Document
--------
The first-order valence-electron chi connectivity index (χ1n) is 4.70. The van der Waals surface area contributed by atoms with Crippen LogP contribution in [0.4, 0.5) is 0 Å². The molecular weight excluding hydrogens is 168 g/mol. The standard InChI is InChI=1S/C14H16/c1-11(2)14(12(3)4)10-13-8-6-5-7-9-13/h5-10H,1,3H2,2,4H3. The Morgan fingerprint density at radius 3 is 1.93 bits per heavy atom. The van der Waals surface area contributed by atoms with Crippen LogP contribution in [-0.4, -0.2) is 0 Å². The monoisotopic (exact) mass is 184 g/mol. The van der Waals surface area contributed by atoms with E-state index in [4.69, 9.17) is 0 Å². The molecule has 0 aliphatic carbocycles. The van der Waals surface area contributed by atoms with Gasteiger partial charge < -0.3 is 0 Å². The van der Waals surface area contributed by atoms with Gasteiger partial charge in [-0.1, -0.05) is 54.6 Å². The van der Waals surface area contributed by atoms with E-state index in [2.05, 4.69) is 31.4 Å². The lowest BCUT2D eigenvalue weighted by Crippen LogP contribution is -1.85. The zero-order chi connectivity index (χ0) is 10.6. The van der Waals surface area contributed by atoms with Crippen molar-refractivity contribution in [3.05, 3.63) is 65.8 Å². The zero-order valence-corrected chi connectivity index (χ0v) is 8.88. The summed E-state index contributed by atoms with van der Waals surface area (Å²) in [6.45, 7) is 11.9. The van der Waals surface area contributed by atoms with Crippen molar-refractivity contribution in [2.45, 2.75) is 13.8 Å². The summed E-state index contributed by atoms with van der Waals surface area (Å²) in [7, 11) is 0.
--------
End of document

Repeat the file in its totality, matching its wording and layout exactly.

The first-order valence-electron chi connectivity index (χ1n) is 4.70. The van der Waals surface area contributed by atoms with Crippen LogP contribution in [0.4, 0.5) is 0 Å². The molecular weight excluding hydrogens is 168 g/mol. The standard InChI is InChI=1S/C14H16/c1-11(2)14(12(3)4)10-13-8-6-5-7-9-13/h5-10H,1,3H2,2,4H3. The Morgan fingerprint density at radius 3 is 1.93 bits per heavy atom. The van der Waals surface area contributed by atoms with Crippen LogP contribution in [-0.4, -0.2) is 0 Å². The monoisotopic (exact) mass is 184 g/mol. The van der Waals surface area contributed by atoms with E-state index in [4.69, 9.17) is 0 Å². The molecule has 0 aliphatic carbocycles. The van der Waals surface area contributed by atoms with Gasteiger partial charge < -0.3 is 0 Å². The van der Waals surface area contributed by atoms with Gasteiger partial charge in [-0.1, -0.05) is 54.6 Å². The van der Waals surface area contributed by atoms with E-state index in [2.05, 4.69) is 31.4 Å². The lowest BCUT2D eigenvalue weighted by Crippen LogP contribution is -1.85. The zero-order chi connectivity index (χ0) is 10.6. The van der Waals surface area contributed by atoms with Crippen molar-refractivity contribution in [3.05, 3.63) is 65.8 Å². The zero-order valence-corrected chi connectivity index (χ0v) is 8.88. The summed E-state index contributed by atoms with van der Waals surface area (Å²) in [6.45, 7) is 11.9. The van der Waals surface area contributed by atoms with Crippen molar-refractivity contribution in [2.45, 2.75) is 13.8 Å². The summed E-state index contributed by atoms with van der Waals surface area (Å²) in [7, 11) is 0.